Later in Arrival, while the protagonists make headway with the aliens, governments are falling out with each other. The Americans can rely on the Australians, but only to a point. Meanwhile, the Chinese, Russian, Sudanese, and Pakistani teams seem to echo each other’s decision-making to an annoying extent. Again, the choice of these countries (and their allocations in different camps) is thoroughly researched and in line with reality. All of these additional countries are major economic and political allies of China; they are important stops on the “One Belt, One Road” initiative—a modern reinvention of the Silk Road that is current Chinese President Xi Jinping’s landmark project.

The global power play at the heart of Arrival is so refreshing because of its rarity. The relentless suggestion of China as the Other, the superpower that can sway the balance against the United States, is an acknowledgment of the geopolitical order today. It seems like yesterday that the Red Dawn remake changed, while in post-production, the nationality and insignia of its antagonists from Chinese to North Korean just to retain access to a lucrative box office. Our screens have been flooded in the last few years with big-budget productions that pander to China in increasingly brazen and cringe-inducing ways. Who can unsee (or forget) the Chinese product placement that dominated the frame in Transformers: Age of Extinction? When there are supposedly “organic” co-productions, like Zhang Yimou’s upcoming The Great Wall, they take care to deal only with remote period settings. After all, the past is a quantity that can be molded and romanticized at will.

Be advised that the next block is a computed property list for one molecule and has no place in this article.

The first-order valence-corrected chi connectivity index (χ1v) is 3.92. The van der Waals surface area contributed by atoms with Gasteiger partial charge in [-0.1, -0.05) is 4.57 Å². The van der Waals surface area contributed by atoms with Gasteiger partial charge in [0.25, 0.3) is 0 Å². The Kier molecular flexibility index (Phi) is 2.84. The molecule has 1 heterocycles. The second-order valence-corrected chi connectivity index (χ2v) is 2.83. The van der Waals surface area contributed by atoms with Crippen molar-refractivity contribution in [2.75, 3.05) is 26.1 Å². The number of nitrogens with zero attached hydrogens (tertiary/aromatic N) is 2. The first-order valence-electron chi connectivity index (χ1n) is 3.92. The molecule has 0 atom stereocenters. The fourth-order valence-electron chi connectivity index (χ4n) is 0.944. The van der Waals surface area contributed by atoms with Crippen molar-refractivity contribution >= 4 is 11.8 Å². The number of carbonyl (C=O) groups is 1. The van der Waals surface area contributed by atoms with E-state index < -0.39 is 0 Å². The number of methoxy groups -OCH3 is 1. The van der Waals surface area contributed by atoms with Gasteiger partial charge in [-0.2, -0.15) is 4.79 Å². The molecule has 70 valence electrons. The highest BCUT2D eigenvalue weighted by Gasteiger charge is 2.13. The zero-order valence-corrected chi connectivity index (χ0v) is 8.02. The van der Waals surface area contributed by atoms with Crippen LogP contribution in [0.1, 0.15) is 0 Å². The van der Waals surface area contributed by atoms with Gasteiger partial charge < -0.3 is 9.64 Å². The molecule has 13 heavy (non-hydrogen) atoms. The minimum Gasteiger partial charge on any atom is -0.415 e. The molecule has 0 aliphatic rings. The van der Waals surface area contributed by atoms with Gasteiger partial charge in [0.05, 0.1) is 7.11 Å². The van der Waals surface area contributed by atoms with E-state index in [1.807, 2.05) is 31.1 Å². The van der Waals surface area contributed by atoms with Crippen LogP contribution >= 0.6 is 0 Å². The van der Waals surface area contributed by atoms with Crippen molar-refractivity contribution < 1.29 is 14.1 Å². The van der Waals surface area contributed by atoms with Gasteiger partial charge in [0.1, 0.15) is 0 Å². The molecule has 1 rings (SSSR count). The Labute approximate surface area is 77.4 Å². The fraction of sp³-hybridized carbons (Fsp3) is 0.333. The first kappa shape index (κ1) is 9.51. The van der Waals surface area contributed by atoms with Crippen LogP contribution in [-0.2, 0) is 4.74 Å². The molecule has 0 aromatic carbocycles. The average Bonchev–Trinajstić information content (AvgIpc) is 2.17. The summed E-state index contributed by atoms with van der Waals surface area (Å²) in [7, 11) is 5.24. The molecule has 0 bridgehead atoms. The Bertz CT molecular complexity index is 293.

One can’t lay the blame entirely at the feet of the people behind these blockbusters. Today, the Chinese box office is the second biggest in the world, and will overtake America's within a few years. As final budgets reach astronomical figures like $300 or $400 million, any backer would want to leave no stone unturned in trying to recoup that investment.

Yet if there’s a true loser in this blockbuster arms race it’s the medium-budget drama aimed at adults—the proverbial $40-million film. Too expensive to take a risk on (like a Sundance smash), and too modest to carpet-bomb worldwide with merchandise and tie-ins, this type of film has given us a lot to be grateful for—from beloved cultural icons like The Social Network to ambitious auteur-driven experiments like Billy Lynn’s Long Halftime Walk. And it’s the growing paucity of the $40-million film in the cinematic landscape that’s starving us of the fare that Miramax and Focus Features made their legacy out of.

That’s why Arrival is something truly worth cherishing. It’s an R-rated drama that cost $47 million to make and doesn’t soften its screenplay or setting for any international pandering. It so far has grossed more than $150 million worldwide, an undeniable if not rip-roaring success. If it convinces even one backer to put his or her name and money behind a film that examines, warts and all, the world today, then its impact will be amplified.